We’re gonna pay for this…or is this payback?
..Ramblings about the weather.
Spring arrived a month early and it’s going strong. Don’t get me wrong, I enjoyed coming out of late season basketball games to warm air, nice warm, humid breezes out of the south and tree frogs singing away. I like not having to put on four or five layers and the insulated wind pants to go running. I’m happy if it stays warm enough to avoid ice on the roads. I HATE sleet and freezing rain. Other drivers tend to be fools and icy streets mean no running in the workout routine. Snow I don’t mind--up to a point.
That point is when the skies open and dump four or five inches while I’m in Shelbina or Macon or Fulton or O’Fallon doing a basketball game and still have to drive home. Slowly. In a couple cases, it’s fair to say that I drove home through three or four inches of what the forecasters claimed was “partly cloudy” or “a few flurries”.
Area residents old enough to remember tell about a similar warm, early spring in 1945. That was punctuated by a tornado cutting through downtown Quincy. That storm did some damage across other parts of Adams County too. Payback?
Or, you can argue that the warm early spring is a peace offering after 22 inches of snow in one shot to start Februrary 2011.
Weather seems to be pretty good at evening things out around here. The summer of ’88 brought some blistering high temperatures around western Illinois and Missouri. Not long after I started here at KHMO in 1989, we had the Great Cold Wave of ’89. 20 below air temperatures weren’t unusual. I remember working the overnight shift during that cold wave and seeing first hand that it is not too cold to snow when it’s well below zero. Having to go up on the roof at 2 a-m and sweep snow out of the satellite receiver dish provided enough evidence to bust that little weather myth.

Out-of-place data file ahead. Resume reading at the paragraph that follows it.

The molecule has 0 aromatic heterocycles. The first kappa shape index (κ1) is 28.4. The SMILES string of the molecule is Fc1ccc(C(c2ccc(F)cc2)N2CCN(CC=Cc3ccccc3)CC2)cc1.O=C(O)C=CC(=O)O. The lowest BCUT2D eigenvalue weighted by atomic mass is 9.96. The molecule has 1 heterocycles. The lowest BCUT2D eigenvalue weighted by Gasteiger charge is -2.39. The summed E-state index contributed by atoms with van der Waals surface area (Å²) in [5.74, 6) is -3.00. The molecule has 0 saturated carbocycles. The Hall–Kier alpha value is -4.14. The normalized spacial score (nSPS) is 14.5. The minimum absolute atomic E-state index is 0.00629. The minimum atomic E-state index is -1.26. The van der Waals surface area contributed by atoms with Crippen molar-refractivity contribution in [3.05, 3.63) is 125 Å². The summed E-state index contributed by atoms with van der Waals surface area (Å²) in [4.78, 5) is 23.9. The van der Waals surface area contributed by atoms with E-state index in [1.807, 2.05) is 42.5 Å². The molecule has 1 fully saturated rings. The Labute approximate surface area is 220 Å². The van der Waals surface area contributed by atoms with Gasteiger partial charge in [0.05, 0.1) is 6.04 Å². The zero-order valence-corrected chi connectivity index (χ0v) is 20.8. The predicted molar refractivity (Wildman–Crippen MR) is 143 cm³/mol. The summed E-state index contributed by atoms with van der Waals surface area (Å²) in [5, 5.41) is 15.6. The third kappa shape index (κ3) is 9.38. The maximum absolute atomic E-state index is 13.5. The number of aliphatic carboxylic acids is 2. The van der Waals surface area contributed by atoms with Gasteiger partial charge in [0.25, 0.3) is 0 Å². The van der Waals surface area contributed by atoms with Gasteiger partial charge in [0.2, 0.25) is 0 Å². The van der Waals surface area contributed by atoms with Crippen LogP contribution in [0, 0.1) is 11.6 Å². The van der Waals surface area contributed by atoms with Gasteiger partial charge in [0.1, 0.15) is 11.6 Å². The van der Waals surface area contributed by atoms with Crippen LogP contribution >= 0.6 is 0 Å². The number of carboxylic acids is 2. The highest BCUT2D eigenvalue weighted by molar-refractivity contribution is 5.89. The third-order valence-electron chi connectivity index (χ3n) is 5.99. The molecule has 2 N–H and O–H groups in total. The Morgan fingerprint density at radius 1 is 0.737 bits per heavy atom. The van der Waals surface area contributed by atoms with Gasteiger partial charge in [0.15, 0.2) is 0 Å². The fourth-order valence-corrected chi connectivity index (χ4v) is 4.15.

Calling the Hannibal Cavemen games over the last two seasons on khmoradio.com gives examples of the weather evening things up. Rain seemed to go with Cavemen baseball in 2010. Harold and I became very proficient at covering or disassembling the play by play gear in a hurry. When we moved up into the grandstand last year, that seemed like an unneeded skill—until the second Friday of the season when it rained so hard that you couldn’t see the center field fence. A couple weeks later, Channel 7’s Do Or Die Bowl took a storm delay at Culver Stockton College. A couple night’s later, another major storm literally blew through. Then it stopped raining. July was pretty hot—even by local standards. So was August. Didn’t have to mow my yard from July 4th until after Labor Day.
Mother Nature is evening that out by making it necessary for me to mow my yard in March. Payback?
One of the great things about living in the Midwest is that the weather can be a lot of things. Boring is not one of them.